Prime Minister Boris Johnson ordered the closure of all UK schools from Friday 20th March, in order to help the country tackle the outbreak of Covid-19.
The move was largely welcomed by the country, as a way of preventing the further spread of the coronavirus.
For parents, the announcement of schools closing came with some trepidation, with most facing the daily realities of homeschooling – as well as juggling jobs and household responsibilities alongside their children being home all the time – made even more difficult until grandparents can help with childcare.
For most kids in the UK, the closures meant days spent at home, and missing out on socialising with friends, as well as exams, and the fun end-of-term treats, such as proms, days out, and assemblies that many little ones look forward to for months.
But now, some schools have finally returned and reopened after over nine weeks of lockdown.
When did schools reopen in the UK?
Speaking to the nation in May, Prime Minister Boris Johnson confirmed that he that the country would be moving to the second phase of the plan to ‘unlock the country’ in June.
This means that from 1st June a phased reopening of schools begun. It has been over two months since children were last in school following the coronavirus outbreak.
However, Education Secretary Gavin Williamson has now confirmed that that plans for all primary schools to return for a month before the summer break have now been dropped.
He said that instead, he wanted all children back to school in September.
It comes after the news that many schools in the North-West of England have not reopened following the government’s 1st June date, with growing fears that there is a ‘challenge’ with infections in the region, according to Health Secretary Matt Hancock.
As such, it’s thought that many in the area will not reopen until 22nd June, with some scientists reporting that the R number is creeping above one.
Which year groups are returning to school?
In an earlier address, Boris revealed that reopening is happening in stages.
It means that today, reception, Year 1 and Year 6 pupils have returned to schools first.
The Prime Minister has explained that he knows some schools are not able to reopen today.
However, some parents it seems still remain uneasy about sending their child back to school during the midst of the pandemic. The National Foundation for Educational Research, estimates that 46% of parents will keep children at home, based on the views of 1,200 school leaders.
Other primary school years are expected to return in the coming weeks – and only after that, will secondary school pupils return to education. The PM has said that it is likely that those in Year 10 and Year 12 would return first, given the importance of their GCSEs and A Level exams. However, no guidance has been offered on other secondary school years.
It means that for many pupils across the UK, it seems very possible that they may not return to school until the new school year, in September, at least.
The Association of School and College Leaders (ASCL) recently said the pupils who have most to gain from getting back to school are those in years 10 and 12, who are in the middle of GCSE and A-level courses, so older students should be the first to return – agreeing with the latest government advice.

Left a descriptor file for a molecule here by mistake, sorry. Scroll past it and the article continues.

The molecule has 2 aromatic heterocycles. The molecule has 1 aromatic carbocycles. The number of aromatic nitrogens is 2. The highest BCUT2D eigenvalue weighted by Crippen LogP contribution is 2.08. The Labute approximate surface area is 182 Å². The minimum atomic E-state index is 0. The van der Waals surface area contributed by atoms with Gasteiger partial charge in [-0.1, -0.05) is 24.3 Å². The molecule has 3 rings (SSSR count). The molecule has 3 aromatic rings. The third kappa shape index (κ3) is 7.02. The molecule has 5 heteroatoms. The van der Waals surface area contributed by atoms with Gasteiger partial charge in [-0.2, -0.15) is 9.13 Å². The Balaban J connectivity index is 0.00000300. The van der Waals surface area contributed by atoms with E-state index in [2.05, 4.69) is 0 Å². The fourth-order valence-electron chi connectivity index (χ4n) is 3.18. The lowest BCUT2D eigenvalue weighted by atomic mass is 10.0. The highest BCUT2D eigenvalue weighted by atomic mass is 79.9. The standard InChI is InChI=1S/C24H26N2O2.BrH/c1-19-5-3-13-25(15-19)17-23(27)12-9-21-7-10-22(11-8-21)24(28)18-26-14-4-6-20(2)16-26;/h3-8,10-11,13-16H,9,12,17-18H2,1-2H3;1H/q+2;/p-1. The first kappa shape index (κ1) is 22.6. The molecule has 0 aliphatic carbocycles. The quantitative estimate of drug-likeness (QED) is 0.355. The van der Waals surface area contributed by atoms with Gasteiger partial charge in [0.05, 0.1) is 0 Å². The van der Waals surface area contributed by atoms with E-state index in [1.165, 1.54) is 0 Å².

What is expected from parents who are still homeschooling?
Although some children have returned to school, others will still be homeschooling for a little while to come before other school years can return.
So how much is expected of parents when it comes to carrying on their child’s education?
Leon Hady, a former headteacher and worldwide leader in E-Learning, has trained over 8,000 teachers and headteachers to qualify. Leon suggests that for those parents whose children won’t be going back on 1st June, it is important to continue with their homeschooling rhythm.
“The goal now is to get people into a rhythm of supported learning remotely and that’s much more important than whether we go back in June or September.”
Leon is currently live streaming GCSE lessons every day from 9.45am until 12pm to help parents provide homeschooling for their children – straight after Joe Wicks’ PE for kids. (You can find out more about GCSE Streaming School here).
“Parents really need to understand there’s no judgement here,” Leon told us. “We’re not asking you to be teachers. My daughter finished everything that was set by the school in 40 minutes today. There’s so much that’s learnt at school that’s not about academic work; relationships, doing things together, group work, breaks and communal lunches – really there’s only a few hours of learnings.
“So for parents who are trying to recreate a whole timetable, you’re really making a rod for your back. Aim for two hour’s learning per day with no distractions; and you want to be in the situation where you never work more than 20 minutes on one thing. Sometimes it’s about building skills more than subject matter.”
A range of free educational resources have been made available to children across the UK to help parents with the task of homeschooling. There are also plenty of educational things to do with kids that can help them to keep learning skills and challenge their minds. These include free virtual tours of museums, historical sites and galleries, as well as easy yet fun science experiments for kids that you can read online and then try at home